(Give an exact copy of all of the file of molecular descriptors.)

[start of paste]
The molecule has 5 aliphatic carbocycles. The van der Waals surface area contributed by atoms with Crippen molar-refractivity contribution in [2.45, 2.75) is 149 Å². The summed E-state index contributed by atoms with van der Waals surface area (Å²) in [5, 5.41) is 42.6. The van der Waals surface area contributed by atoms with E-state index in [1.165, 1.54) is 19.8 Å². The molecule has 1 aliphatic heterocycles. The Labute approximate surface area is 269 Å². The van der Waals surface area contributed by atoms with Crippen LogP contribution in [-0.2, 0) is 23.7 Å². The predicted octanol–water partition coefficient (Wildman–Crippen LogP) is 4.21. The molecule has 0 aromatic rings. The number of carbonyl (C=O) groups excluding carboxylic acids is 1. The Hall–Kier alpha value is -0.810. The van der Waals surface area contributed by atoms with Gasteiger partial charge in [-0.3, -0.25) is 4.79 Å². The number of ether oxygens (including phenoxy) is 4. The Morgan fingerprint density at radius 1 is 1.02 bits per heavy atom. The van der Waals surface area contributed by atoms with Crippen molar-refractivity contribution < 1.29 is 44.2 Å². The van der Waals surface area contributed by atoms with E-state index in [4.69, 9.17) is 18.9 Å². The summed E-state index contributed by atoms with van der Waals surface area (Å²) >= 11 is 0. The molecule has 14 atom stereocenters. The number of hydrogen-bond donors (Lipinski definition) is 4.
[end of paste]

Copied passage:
The molecule has 5 aliphatic carbocycles. The van der Waals surface area contributed by atoms with Crippen molar-refractivity contribution in [2.45, 2.75) is 149 Å². The summed E-state index contributed by atoms with van der Waals surface area (Å²) in [5, 5.41) is 42.6. The van der Waals surface area contributed by atoms with E-state index in [1.165, 1.54) is 19.8 Å². The molecule has 1 aliphatic heterocycles. The Labute approximate surface area is 269 Å². The van der Waals surface area contributed by atoms with Crippen LogP contribution in [-0.2, 0) is 23.7 Å². The predicted octanol–water partition coefficient (Wildman–Crippen LogP) is 4.21. The molecule has 0 aromatic rings. The number of carbonyl (C=O) groups excluding carboxylic acids is 1. The Hall–Kier alpha value is -0.810. The van der Waals surface area contributed by atoms with Gasteiger partial charge in [-0.3, -0.25) is 4.79 Å². The number of ether oxygens (including phenoxy) is 4. The Morgan fingerprint density at radius 1 is 1.02 bits per heavy atom. The van der Waals surface area contributed by atoms with Crippen molar-refractivity contribution < 1.29 is 44.2 Å². The van der Waals surface area contributed by atoms with E-state index in [4.69, 9.17) is 18.9 Å². The summed E-state index contributed by atoms with van der Waals surface area (Å²) >= 11 is 0. The molecule has 14 atom stereocenters. The number of hydrogen-bond donors (Lipinski definition) is 4.